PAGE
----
This special session was the third Trendspotting Lab, following the first one at Charleston last year and one at the SSP 2019 conference last June in San Diego. As before, it was led by Lisa Janicke Hinchliffe from the University of Illinois at Urbana. Here are the 9 trends that were developed at the previous Trendspotting labs.
- All about analytics and algorithms.
- Who really knows anyway?
- Everything is computational.
- You call that content?
- The carbon imprint.
- Securing the record.
- The common good dissolves.
- Just for you and just for me.
- The researcher’s way.
Each attendee told the group where they work, and which trend they thought was the most relevant to them. The most popular trends were numbers 1 and 4. Following the introductions, attendees wrote PostIt notes describing events occurring in the last year which should be added to the trend descriptions. The notes from each participant were grouped to find commonalities between them.
Each table then synthesized their groupings into a single new trend and presented it to the audience. Here are the results:
- Void of vision: being content with the way things are in institutions and consortia, and a general aversion to risk that drives safe solutions to problems.
- Roadblocks between students and success: affordability, OERs, textbook costs. What causes dropping college enrollments?
- The rise of the robots: Discovery and creation of content based on algorithms, without users creating the terms. How we view what content is and handle accuracy.
- Tech transformation turmoil: Technology is getting more embedded and complicated, but yet the value is becoming less apparent. Content magically appears online, and people don’t realize all the effort that goes into it. Publishers are providing the value chain. We don’t have the skills necessary because technology is getting more complicated abd is happening behind the scenes so that users are not aware of it.
- Toodleoo trust”: an erosion of trust in institutions. authorities and values.
The final task was to identify the implications of these trends to our work.
- Tootleoo Trust: Trends 2, 6, 7. Encourages finger pointing, predatory journals and distrust of published content, eliminates experts. Libraries are no longer trusted as stewards of content, death of newspapers. Best case scenario: wake up, revisiting of what’s important night balance what’s critical. Worst case scenario: war, nuclear war.
- Rise of robots: Trend 3. Use of algorithms in the publishing process, content creation, peer review, discovery, ethics compliance, text/data mining, efficiency of research, threat to librarians, scope of information is beyond human scale, accelerating impact, publishers and libraries challenged to adapt. Best case scenario: New insights improve human health, create knowledge. Worst case scenario: erasure of creativity, loss of jobs at a large scale, more uniforimity of content.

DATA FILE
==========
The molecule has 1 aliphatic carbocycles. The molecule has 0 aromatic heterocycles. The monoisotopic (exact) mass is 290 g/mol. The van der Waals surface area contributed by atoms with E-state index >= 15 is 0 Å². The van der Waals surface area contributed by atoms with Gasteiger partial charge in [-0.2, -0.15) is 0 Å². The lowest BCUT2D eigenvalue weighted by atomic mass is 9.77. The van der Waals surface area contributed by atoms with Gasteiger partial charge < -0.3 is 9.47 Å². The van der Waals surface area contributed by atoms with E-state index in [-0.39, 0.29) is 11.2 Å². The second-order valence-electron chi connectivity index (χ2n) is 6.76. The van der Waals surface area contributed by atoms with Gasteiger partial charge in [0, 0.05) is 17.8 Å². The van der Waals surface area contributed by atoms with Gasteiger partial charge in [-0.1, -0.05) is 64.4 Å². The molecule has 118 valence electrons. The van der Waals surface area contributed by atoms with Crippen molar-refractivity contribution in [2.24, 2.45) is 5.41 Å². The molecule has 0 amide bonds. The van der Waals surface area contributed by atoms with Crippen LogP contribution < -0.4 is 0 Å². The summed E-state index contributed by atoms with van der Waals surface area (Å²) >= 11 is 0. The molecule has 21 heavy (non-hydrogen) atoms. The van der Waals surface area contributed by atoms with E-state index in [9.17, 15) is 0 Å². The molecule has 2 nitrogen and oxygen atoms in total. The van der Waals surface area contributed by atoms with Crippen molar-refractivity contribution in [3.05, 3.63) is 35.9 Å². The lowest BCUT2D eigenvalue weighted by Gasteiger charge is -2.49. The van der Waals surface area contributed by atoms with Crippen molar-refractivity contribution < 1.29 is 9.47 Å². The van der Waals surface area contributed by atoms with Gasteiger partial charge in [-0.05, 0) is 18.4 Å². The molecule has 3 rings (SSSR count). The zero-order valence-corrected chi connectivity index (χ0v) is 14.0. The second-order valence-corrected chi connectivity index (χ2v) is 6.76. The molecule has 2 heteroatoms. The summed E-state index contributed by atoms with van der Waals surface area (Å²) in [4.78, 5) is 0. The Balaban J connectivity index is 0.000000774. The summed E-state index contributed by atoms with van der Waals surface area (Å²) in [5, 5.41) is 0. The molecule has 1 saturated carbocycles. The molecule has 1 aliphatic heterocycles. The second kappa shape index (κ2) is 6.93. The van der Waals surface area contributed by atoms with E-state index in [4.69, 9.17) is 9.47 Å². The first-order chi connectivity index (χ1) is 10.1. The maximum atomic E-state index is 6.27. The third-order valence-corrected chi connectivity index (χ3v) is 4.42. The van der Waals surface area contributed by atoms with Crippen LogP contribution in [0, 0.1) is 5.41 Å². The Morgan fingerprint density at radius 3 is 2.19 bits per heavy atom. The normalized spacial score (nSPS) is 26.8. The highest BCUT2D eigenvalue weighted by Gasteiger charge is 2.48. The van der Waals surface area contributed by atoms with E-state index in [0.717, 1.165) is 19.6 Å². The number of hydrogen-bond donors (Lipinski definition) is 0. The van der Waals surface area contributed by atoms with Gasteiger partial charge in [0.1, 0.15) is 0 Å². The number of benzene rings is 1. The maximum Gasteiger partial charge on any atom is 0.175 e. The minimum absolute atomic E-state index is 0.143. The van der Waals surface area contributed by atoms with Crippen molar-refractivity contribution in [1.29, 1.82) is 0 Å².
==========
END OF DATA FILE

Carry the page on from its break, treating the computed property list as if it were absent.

- Void of vision: Need to address all trends. Academic libraries and their leaders are not looking far enough forward and are content with nibbling around the edges of the current problems rather than facing them head on. Institutions become more parochial and only make the easy decisions in times of austerity. We need to do this NOW!
- Tech transformation turmoil: Trends 1 and 3. New skills are needed and new ways to demonstrate the value of libraries; publishers applying the technology to change the value that is still rare to our missions. We need to rethink rates to our members and learn to communicate better with technologists. Best case scenario: Access is seamless; authentic content is flagged in some way; search results are more accurate; new skills are learned so better decisions can be made. Worst case scenario: end users become disconnected with the value of libraries.
- Roadblocks between students and success: Trend 7 manifests itself in textbook publishing and access to scholarly works. Impacts are budgets affected by dropping enrollment. Best case scenario: Enrollments stabilize or rise again. Worst case scenario: Universities close.
Don Hawkins blogs about conferences for Information Today and Against The Grain. He also maintains the Conference Calendar on the Information Today website and is the Editor of Personal Archiving: Preserving Our Digital Heritage, published by Information Today in 2013, and Co-Editor of Public Knowledge: Access and Benefits, published by Information Today in 2016. He received his Ph.D. degree from the University of California, Berkeley, and has worked in the information industry for over 45 years.